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Farm group warns ERMA of threat from GM rules


Farm group warns ERMA of threat from GM rules

The head of Federated Farmers- Neil Barton- has warned the Environmental Risk Management Authority (ERMA) that some farmers might break rules controlling GM crops and bring them in anyway if they feel controls are too restrictive.

At an ERMA workshop in Wellington on Friday 1 October attended by scientists and representatives from various ministries, industry, and community organisations, Mr Barton said that any restrictive rules used to control GM plants and animals might drive some farmers to import GM products illegally.

This has already happened with the release of rabbit calicivirus.

But Susie Lees from GE-Free NZ (in food and environment) who attended the meeting rejected as 'nonsense', the suggestion that farmers might act illegally to release GE organisms describing such a move as 'self-sabotage" that would seriously harm the farming sector economy.

Susie Lees says she was concerned at the suggestion and had expected Bas Walker from ERMA to respond by clearly rejecting what could be seen as a veiled attempt to pressure for laxer regulations.

She also says that the warning from Federated Farmers shows the organisation heads are out of touch with the wider farming and rural communities who have signalled a preference for GM-Free conventional and organic production. An AFFCO study presented at the Royal commission on GM showed over 70% of farmers wanted a GE-Free option for New Zealand's future.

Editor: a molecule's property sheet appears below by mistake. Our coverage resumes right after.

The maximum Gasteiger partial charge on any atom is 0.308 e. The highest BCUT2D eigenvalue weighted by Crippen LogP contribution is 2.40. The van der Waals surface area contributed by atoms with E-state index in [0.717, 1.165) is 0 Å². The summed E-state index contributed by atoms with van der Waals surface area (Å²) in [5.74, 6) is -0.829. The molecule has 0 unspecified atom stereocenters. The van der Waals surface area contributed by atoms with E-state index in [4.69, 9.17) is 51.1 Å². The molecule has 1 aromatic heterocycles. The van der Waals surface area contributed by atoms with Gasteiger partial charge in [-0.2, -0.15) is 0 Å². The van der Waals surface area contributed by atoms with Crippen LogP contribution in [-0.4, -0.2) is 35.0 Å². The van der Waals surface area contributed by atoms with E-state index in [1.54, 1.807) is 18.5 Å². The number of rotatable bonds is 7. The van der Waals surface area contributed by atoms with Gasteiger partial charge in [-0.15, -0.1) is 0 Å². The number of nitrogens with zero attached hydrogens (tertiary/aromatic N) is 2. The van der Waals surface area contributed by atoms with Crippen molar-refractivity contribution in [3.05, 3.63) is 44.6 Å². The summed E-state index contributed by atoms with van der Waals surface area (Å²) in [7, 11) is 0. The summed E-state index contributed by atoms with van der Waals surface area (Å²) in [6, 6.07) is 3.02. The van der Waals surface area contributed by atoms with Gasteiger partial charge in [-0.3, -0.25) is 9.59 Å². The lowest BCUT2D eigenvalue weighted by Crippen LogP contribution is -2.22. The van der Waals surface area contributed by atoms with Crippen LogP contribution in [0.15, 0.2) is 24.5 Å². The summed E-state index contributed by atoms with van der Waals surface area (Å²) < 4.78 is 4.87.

"Even if some farmers believe there are benefits from GM they are not so stupid as to deliberately destroy their export markets by introducing contamination from GM constructs.'" says Jon Carapiet, from GE-Free NZ in food and environment.

There is also confusion over what products might be imported. One major GE product - rBGH (Bovine Growth Hormone) used in dairying has already been voluntarily excluded by farmers in New Zealand. A US medical school study recently confirmed its study showed the product was linked to increased cancer risks.

Mr Barton from Federated Farmers did not state what GE products would be so appealing to farmers that they might act illegally to side-step strict regulations.

The Royal Commission found that of the two main types of GE crops one type had no benefits for this country. Herbicide-resistant crops can increase use of herbicides and increase levels of absorption of residues into food by a factor of up to 200.

The other main type of GE products are Bt- crops which have also been found to have significant failings: the creation of insect resistance, destabilising populations of other pests, build-up as soil contamination, and international rejection by consumers.

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